Wilson, A and Howitt, S and Holloway, A and Williams, A-M and Higgins, D, Factors affecting paramedicine students' learning about evidence-based practice: a phenomenographic study, BMC Medical Education, 21, (1) pp. 1-12. ISSN 1472-6920 (2021) [Refereed Article]
Copyright 2021 the authors. Licensed under Creative Commons Attribution 4.0 International (CC BY 4.0) https://creativecommons.org/licenses/by/4.0/
Background: Evidence-based practice is an important component of pre-service professional learning in medicine and allied health degrees, including new programmes in paramedicine. Despite substantial interest in this area, there is still a lack of clear understanding of how the skills and understandings needed to develop the capacity to apply evidence-based practice can best be learned. Evidence-based practice is often described as consisting of five steps: ask, acquire, appraise, apply and assess. This study focuses on paramedicine studentsí learning about the first three steps in a final year unit which explicitly aims to develop their skills in relation to these.
Methods: We conducted a qualitative study of learning journals recorded by 101 of 121 students in a final year unit of a paramedicine degree (20 students either withheld consent for their journals to be used in the research or did not complete their journal entries). We used phenomenographic approaches to the data analysis in order to identify both variation in studentsí learning and the factors affecting this variation.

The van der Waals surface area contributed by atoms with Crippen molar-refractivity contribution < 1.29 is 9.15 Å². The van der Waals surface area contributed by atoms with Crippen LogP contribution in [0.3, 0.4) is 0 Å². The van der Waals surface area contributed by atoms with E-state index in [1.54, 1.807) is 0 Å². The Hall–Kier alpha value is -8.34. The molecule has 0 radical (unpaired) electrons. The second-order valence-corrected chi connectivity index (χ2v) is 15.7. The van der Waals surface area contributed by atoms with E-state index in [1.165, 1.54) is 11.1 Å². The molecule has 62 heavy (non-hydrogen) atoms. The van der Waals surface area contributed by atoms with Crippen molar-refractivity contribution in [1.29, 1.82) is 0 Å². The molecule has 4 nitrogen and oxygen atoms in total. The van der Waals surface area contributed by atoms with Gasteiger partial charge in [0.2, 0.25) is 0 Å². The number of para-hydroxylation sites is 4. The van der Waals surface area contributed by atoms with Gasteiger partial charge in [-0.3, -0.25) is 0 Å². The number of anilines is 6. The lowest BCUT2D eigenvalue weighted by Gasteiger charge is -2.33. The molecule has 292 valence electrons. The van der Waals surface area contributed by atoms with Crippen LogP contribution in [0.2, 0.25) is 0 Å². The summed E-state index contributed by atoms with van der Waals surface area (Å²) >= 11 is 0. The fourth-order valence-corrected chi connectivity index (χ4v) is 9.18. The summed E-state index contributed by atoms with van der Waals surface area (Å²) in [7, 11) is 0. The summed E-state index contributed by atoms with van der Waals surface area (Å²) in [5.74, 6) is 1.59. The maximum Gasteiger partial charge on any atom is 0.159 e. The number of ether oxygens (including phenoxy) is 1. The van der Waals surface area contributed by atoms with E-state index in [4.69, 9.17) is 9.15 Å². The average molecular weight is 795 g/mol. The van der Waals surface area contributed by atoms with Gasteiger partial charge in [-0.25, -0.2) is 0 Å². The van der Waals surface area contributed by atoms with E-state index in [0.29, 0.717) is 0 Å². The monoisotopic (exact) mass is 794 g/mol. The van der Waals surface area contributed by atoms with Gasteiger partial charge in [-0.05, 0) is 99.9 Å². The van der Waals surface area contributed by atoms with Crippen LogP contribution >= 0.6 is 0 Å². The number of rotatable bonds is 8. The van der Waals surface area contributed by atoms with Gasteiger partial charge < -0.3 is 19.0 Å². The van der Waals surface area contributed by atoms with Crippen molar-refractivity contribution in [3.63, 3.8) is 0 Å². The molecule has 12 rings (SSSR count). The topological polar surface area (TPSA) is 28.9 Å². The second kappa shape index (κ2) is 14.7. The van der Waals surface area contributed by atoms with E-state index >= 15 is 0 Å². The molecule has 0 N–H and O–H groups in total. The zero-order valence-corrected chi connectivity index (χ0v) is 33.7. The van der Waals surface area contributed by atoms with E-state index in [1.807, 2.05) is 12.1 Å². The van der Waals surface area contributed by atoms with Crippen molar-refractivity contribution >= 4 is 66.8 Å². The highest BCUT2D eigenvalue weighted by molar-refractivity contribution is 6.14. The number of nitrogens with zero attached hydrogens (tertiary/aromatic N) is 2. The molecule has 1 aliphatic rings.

Results: We observed variation in studentsí understanding of the purpose of literature analysis, the nature of medical research and its relationship to practice. In all three, we identify two main factors contributing to the variation in student learning outcomes: epistemological stance, and opportunities for metacognitive learning generated through peer interactions and self-reflection. We also found that as students begin to grapple with the complexity of medical research, this sometimes produced negative attitudes towards its value; such unintended outcomes need to be recognised and addressed.
Conclusions: We suggest key factors that should be considered in developing coursework intended to enhance studentsí understandings about the processes and application of evidence-based practice. Providing collaborative learning opportunities that address the architecture of variation we observed may be useful in overcoming epistemological and metacognitive barriers experienced by students.
|Item Type:||Refereed Article|
|Keywords:||evidence-based practice, metacognition, learning, qualitative research|
|Research Group:||Curriculum and pedagogy|
|Research Field:||Medicine, nursing and health curriculum and pedagogy|
|Objective Division:||Education and Training|
|Objective Group:||Teaching and curriculum|
|Objective Field:||Assessment, development and evaluation of curriculum|
|UTAS Author:||Holloway, A (Associate Professor Adele Holloway)|
|UTAS Author:||Williams, A-M (Dr Anne-Marie Williams)|
|Deposited By:||Office of the School of Medicine|
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